Think big, start small

A boy looking at stairs – featured image

When I think about a new idea or my next goal in life, I usually think big. The goal has to be ambitious and attractive to me, otherwise, it’s not worth putting effort into it. However, big goals also overwhelm me, because I don’t know where I should start. So I prepare. And I think. And I prepare. And I think. And this loop goes on.

It changed. The endless loop of thinking about the best approach to achieve the goal or to do whatever you want means that you probably try to start with something big. To break it, just do the opposite – think big, but start small.

The big problem

The biggest problem with every idea is that we inaccurately think of the final effect as the result of a single action. We’re in the current position, so we need to do something and in the result, we achieve our desired goal.

diagram shows the flow from currents state through single, but unknown action to desired result
Most of the time we think that desired outcome is the result of one single action, but we have problem to define that one.

The goal is usually big, so we change plans and refine things, looking for perfection when we don’t even know what it means and how it looks. Doing something sounds like a feasible activity, but it’s a delusion. In effect, instead of doing even small steps, we do nothing at all. We just think and prepare.

Starting big leads to procrastination

Thinking and preparing also refer to procrastination. Sometimes we excuse ourselves saying that we need to have a plan or schedule – to be on track. Or that we need to revalidate the idea a third time because something should look different. Or because it’s not a good time. Or because of reason. It’s all about avoiding failure.

Planning as an excuse

By having a good plan, you can mitigate the risk of failure. By improving your plan, you can reduce the risk even more. By constantly working on your plan, you can eliminate the risk of failure – If you do nothing, you don’t fail.

A good plan today is better than a perfect plan tomorrow. Don’t wait for an inspired ending to come to mind. Work your way to the ending and see what comes up.

Andy Weir

I don’t mean you shouldn’t make plans. Having a plan it’s OK as long as it helps you move forward. But it doesn’t perform the move – it’s your responsibility.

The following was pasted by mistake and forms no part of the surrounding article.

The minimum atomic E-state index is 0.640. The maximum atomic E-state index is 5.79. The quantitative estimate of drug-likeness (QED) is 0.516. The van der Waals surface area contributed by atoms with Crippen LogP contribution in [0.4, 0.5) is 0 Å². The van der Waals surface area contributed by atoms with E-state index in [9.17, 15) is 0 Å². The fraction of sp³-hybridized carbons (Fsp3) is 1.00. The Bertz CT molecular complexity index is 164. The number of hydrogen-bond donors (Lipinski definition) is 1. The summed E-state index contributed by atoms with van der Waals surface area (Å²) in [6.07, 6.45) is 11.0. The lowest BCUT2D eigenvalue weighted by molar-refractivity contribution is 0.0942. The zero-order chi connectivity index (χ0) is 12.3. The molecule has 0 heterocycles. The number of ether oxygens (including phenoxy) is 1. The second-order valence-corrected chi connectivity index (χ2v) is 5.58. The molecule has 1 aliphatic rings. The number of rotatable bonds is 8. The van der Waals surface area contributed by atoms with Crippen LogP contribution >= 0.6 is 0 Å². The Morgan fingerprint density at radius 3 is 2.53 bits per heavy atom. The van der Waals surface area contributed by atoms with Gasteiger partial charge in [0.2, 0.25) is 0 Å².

Start with something small

Being a famous blogger or Instagram influencer, building profitable project, developing recognizable open-source library, or collecting 10000 dollars for local charity – there are examples of thinking big. However, you can’t achieve any of these goals at night. Things last. What you should do is to start with a small action, then observe the results and ultimately improve it in time – continously.

diagram shows the flow from current state through improvement to result but with additional loop where improvement constantly change result
It’s much easier to think of our actions as improvements which has influence on result. Small actions are easy to define, execute and validate.

The idea should be ambitous and developmental, however, our steps towards the goal should be small enough to fullfill all of our needs at this moment and give us more opportunites for further development. If something went wrong, consequences will be smaller, so we can go back and revalidate our actions or update our plans according to results. Evolution, instead of revolution.

Consequences of starting small

Sooner or later: you’ll get your job done.

Things are not perfect and almost everywhere we can see the field for potential improvement. However, by starting small we create something that is usable. We can test the idea. We can create a habit. We can discard the idea if it’s no longer relevant for us. We can get feedback. We can change decision. Ultimately, by starting small you can reach your goal without even noticing that.

Maybe it’s more appropriate to say that you should act small?

Start small is not about laziness

Think big means that our idea should be big. This is the goal – something we would like to achieve in the future. Start small means that we shouldn’t do everything we think we would need at this moment. Just the small action that brings us closer to the goal. Because we don’t know what we should do next.

The space between current state and the goal is unknown. Do first step and look if it’s in a right direction. Then do next one. And another one. This is actually a journey and, who knows, maybe you’ll discover something even more important?


Thanks to Krzysztof Szulka and Dawid Kuśmierek for reading draft of this article.

Featured photo by Jukan Tateisi on Unsplash.

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